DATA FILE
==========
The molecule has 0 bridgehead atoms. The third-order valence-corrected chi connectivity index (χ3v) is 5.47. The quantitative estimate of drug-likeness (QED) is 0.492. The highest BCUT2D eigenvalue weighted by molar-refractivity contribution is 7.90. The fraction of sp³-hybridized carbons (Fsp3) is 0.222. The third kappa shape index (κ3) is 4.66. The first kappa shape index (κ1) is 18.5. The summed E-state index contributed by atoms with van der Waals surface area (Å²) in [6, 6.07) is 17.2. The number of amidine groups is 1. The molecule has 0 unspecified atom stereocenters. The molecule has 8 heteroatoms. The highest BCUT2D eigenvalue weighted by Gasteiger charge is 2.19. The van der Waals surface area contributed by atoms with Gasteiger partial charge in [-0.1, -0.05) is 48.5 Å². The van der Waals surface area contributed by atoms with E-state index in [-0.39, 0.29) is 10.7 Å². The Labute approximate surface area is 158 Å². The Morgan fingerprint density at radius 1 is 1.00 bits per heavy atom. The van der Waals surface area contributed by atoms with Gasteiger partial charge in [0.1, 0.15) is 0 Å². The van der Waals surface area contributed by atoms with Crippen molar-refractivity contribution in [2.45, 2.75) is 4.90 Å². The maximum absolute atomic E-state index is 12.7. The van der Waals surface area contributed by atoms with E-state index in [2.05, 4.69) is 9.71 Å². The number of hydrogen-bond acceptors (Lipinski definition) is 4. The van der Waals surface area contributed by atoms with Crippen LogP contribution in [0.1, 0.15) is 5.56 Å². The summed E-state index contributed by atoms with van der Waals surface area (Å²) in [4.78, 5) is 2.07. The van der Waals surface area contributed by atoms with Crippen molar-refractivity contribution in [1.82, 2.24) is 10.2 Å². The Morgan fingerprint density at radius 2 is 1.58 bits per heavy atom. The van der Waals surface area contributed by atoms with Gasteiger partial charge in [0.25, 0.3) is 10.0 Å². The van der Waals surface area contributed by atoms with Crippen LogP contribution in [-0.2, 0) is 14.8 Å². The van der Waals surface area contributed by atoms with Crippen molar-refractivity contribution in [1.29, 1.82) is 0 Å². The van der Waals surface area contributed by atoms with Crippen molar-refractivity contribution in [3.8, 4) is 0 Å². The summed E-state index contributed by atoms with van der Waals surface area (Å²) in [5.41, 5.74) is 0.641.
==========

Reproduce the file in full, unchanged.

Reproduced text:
The molecule has 0 bridgehead atoms. The third-order valence-corrected chi connectivity index (χ3v) is 5.47. The quantitative estimate of drug-likeness (QED) is 0.492. The highest BCUT2D eigenvalue weighted by molar-refractivity contribution is 7.90. The fraction of sp³-hybridized carbons (Fsp3) is 0.222. The third kappa shape index (κ3) is 4.66. The first kappa shape index (κ1) is 18.5. The summed E-state index contributed by atoms with van der Waals surface area (Å²) in [6, 6.07) is 17.2. The number of amidine groups is 1. The molecule has 0 unspecified atom stereocenters. The molecule has 8 heteroatoms. The highest BCUT2D eigenvalue weighted by Gasteiger charge is 2.19. The van der Waals surface area contributed by atoms with Gasteiger partial charge in [-0.1, -0.05) is 48.5 Å². The van der Waals surface area contributed by atoms with E-state index in [-0.39, 0.29) is 10.7 Å². The Labute approximate surface area is 158 Å². The Morgan fingerprint density at radius 1 is 1.00 bits per heavy atom. The van der Waals surface area contributed by atoms with Gasteiger partial charge in [0.1, 0.15) is 0 Å². The van der Waals surface area contributed by atoms with Crippen molar-refractivity contribution in [2.45, 2.75) is 4.90 Å². The maximum absolute atomic E-state index is 12.7. The van der Waals surface area contributed by atoms with E-state index in [2.05, 4.69) is 9.71 Å². The number of hydrogen-bond acceptors (Lipinski definition) is 4. The van der Waals surface area contributed by atoms with Crippen LogP contribution in [0.1, 0.15) is 5.56 Å². The summed E-state index contributed by atoms with van der Waals surface area (Å²) in [4.78, 5) is 2.07. The van der Waals surface area contributed by atoms with Crippen molar-refractivity contribution in [1.82, 2.24) is 10.2 Å². The Morgan fingerprint density at radius 2 is 1.58 bits per heavy atom. The van der Waals surface area contributed by atoms with Gasteiger partial charge in [0.25, 0.3) is 10.0 Å². The van der Waals surface area contributed by atoms with Crippen LogP contribution in [-0.2, 0) is 14.8 Å². The van der Waals surface area contributed by atoms with Crippen molar-refractivity contribution in [1.29, 1.82) is 0 Å². The van der Waals surface area contributed by atoms with Crippen molar-refractivity contribution in [3.8, 4) is 0 Å². The summed E-state index contributed by atoms with van der Waals surface area (Å²) in [5.41, 5.74) is 0.641.